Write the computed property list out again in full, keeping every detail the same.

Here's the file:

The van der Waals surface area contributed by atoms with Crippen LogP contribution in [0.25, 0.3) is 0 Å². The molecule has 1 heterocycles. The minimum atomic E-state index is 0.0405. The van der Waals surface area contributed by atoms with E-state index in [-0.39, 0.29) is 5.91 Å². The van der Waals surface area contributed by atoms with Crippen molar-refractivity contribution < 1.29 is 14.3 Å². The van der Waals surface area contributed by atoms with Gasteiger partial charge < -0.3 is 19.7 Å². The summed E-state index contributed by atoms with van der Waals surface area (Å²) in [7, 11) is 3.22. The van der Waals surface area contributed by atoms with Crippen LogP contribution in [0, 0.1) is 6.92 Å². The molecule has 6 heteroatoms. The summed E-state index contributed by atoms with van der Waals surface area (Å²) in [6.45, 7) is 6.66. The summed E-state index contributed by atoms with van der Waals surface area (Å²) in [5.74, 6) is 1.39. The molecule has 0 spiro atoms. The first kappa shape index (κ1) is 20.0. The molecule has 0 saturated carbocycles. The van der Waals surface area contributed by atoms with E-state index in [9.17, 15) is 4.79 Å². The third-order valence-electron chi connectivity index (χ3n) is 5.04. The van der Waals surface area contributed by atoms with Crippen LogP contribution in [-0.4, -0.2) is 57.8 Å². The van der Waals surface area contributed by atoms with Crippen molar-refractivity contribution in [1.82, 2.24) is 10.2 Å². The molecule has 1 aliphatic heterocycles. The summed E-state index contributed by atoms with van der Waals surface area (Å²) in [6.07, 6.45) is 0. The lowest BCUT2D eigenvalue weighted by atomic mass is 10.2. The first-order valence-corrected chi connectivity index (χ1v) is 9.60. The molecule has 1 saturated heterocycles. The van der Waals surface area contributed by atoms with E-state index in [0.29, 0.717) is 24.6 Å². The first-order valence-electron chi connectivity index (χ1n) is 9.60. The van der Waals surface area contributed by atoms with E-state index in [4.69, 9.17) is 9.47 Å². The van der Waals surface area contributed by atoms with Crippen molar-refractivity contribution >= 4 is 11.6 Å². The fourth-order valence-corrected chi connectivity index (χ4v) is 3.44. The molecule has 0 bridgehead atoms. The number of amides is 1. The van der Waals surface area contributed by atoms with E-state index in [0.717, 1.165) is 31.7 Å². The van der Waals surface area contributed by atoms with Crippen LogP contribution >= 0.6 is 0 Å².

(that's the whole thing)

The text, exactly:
The van der Waals surface area contributed by atoms with Crippen LogP contribution in [0.25, 0.3) is 0 Å². The molecule has 1 heterocycles. The minimum atomic E-state index is 0.0405. The van der Waals surface area contributed by atoms with E-state index in [-0.39, 0.29) is 5.91 Å². The van der Waals surface area contributed by atoms with Crippen molar-refractivity contribution < 1.29 is 14.3 Å². The van der Waals surface area contributed by atoms with Gasteiger partial charge < -0.3 is 19.7 Å². The summed E-state index contributed by atoms with van der Waals surface area (Å²) in [7, 11) is 3.22. The van der Waals surface area contributed by atoms with Crippen LogP contribution in [0, 0.1) is 6.92 Å². The molecule has 6 heteroatoms. The summed E-state index contributed by atoms with van der Waals surface area (Å²) in [6.45, 7) is 6.66. The summed E-state index contributed by atoms with van der Waals surface area (Å²) in [5.74, 6) is 1.39. The molecule has 0 spiro atoms. The first kappa shape index (κ1) is 20.0. The molecule has 0 saturated carbocycles. The van der Waals surface area contributed by atoms with E-state index in [9.17, 15) is 4.79 Å². The third-order valence-electron chi connectivity index (χ3n) is 5.04. The van der Waals surface area contributed by atoms with Crippen LogP contribution in [-0.4, -0.2) is 57.8 Å². The van der Waals surface area contributed by atoms with Crippen molar-refractivity contribution in [1.82, 2.24) is 10.2 Å². The molecule has 1 aliphatic heterocycles. The summed E-state index contributed by atoms with van der Waals surface area (Å²) in [6.07, 6.45) is 0. The lowest BCUT2D eigenvalue weighted by atomic mass is 10.2. The first-order valence-corrected chi connectivity index (χ1v) is 9.60. The molecule has 1 saturated heterocycles. The van der Waals surface area contributed by atoms with E-state index in [0.29, 0.717) is 24.6 Å². The first-order valence-electron chi connectivity index (χ1n) is 9.60. The van der Waals surface area contributed by atoms with E-state index in [4.69, 9.17) is 9.47 Å². The van der Waals surface area contributed by atoms with Crippen molar-refractivity contribution >= 4 is 11.6 Å². The fourth-order valence-corrected chi connectivity index (χ4v) is 3.44. The molecule has 0 bridgehead atoms. The number of amides is 1. The van der Waals surface area contributed by atoms with E-state index in [0.717, 1.165) is 31.7 Å². The van der Waals surface area contributed by atoms with Crippen LogP contribution >= 0.6 is 0 Å².